06:02PM | 04/28/04
Member Since: 04/27/04
1 lifetime posts
I have a coax cable jack in my den that has a faceplate on it, but behind it is a wire that has been cut and painted over. Is there a way for me to hook that line back up? Thanks.

Jim D

12:02AM | 04/29/04
Member Since: 01/06/01
345 lifetime posts
Suprdav - yes, it's possible if you can pull a small bit of the existing cable out of the wall to work with. The easiest way would be to go to Radio Shack, Wal-Mart, or your local "big box" store, and purchase a new plate that has the female connector on both sides of the plate (basically, a barrel connector mounted to the plate), plus a new push-on male connector for the size of cable you've got (there is a difference between RG-59 and RG-6). You can cut off an inch of the old existing cable to make sure you have clean, uncorroded wire to work with. Install the new male connector to the cable, then connect it to the new wall plate. You'd then mount the wall plate to the wall and you should be good to go.

The slightly harder way would be to remove the old connector from the wall plate and buy an identical one from one of the stores mentioned above. If the original cable was installed by the cable company, they used a crimp-on connector and most people don't own (or need to buy) a crimping tool. You can buy a push-on connector and use it.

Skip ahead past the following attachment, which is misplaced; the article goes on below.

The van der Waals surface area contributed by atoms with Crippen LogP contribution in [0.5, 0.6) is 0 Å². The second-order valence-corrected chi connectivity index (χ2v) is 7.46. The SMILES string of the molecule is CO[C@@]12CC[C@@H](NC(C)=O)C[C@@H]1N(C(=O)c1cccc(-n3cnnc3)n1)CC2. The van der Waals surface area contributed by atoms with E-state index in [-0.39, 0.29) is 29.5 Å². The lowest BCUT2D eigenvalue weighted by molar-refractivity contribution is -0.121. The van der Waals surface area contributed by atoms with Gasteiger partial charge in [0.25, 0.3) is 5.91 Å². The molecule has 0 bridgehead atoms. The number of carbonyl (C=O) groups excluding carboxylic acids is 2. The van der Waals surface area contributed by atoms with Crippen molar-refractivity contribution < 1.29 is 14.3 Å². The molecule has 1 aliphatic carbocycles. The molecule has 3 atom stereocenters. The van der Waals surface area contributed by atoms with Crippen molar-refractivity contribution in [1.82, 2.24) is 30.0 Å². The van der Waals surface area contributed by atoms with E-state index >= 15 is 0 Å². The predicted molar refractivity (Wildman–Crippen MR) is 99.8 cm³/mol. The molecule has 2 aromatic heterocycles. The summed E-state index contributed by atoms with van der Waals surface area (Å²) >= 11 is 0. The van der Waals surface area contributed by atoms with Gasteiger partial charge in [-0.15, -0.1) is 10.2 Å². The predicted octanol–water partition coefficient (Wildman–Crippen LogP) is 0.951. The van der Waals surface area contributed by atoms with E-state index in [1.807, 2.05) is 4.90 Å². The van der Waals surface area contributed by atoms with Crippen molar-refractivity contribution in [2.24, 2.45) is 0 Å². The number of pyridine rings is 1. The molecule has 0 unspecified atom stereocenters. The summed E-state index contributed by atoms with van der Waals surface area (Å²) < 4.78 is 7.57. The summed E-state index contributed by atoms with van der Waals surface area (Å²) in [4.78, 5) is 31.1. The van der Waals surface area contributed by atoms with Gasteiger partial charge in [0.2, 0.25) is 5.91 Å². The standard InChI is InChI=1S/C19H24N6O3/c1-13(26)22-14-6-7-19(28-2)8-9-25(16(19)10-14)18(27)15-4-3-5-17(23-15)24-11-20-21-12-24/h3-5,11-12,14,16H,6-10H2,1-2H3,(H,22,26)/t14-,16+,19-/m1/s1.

While the push-on connectors aren't securely connected to the cable as crimp-on connectors are, remember the cable in the wall isn't being pulled/tugged on so it shouldn't come loose. I hope this helps you - good luck! Jim D/Heathsville, VA


Post a reply as Anonymous

Photo must be in JPG, GIF or PNG format and less than 5MB.


type the code from the image


Post_new_button or Login_button

The “Briolette” faceted glass sink from Kohler measures 17.5” wide and is sure to catch the eye—as it does the light. $707.50 Filling an underutilized area beneath the stairs is a smart way to save space. Doing so with a stash of wood, however, is ... For some decorative recycling, consider burying old bottles upside down to create edging for your garden beds and walkways... Chocolate-colored walls and large window frames allow the exposed wood beams to take center stage in this small screened p... If you're not crazy about the idea of commingling plants and pool, this modern variation may be more to your liking. The s... Yes, a freestanding garage can become its own tiny house. Artist Michelle de la Vega has all the comforts of a modern resi... There’s nothing like a new set of cabinet hardware to refresh a room. The possibilities are endless: Go modern, rustic, or... Filling an underutilized area beneath the stairs is a smart way to save space. Doing so with a stash of wood, however, is ... Like no other floor type, a checkerboard design works wonders to underscore the retro kitchen theme. Vinyl flooring, ceram... Twine lanterns add pops of crafty—but sophisticated—flair to any outdoor setting. Wrap glue-soaked twine around a balloon ... When securely fastened to a tree or the ceiling of a porch, a pallet and some cushioning make the ideal place to lounge. V... Incorporate nature into your lighting scheme by securing a dead tree in a concrete mold and draping your pendant lamp from... For the cost of a can of exterior paint , you can totally transform your porch. Paint the floor a hue that complements yo... In this urban apartment, a standard-issue patio became a serene and green perch by replacing the typical concrete with gro... If you put the washing machine in the mudroom, you can stop the kids from walking through the house in dirty, grass-staine...
Newsletter_icon Google_plus Facebook Twitter Pinterest Youtube Rss_icon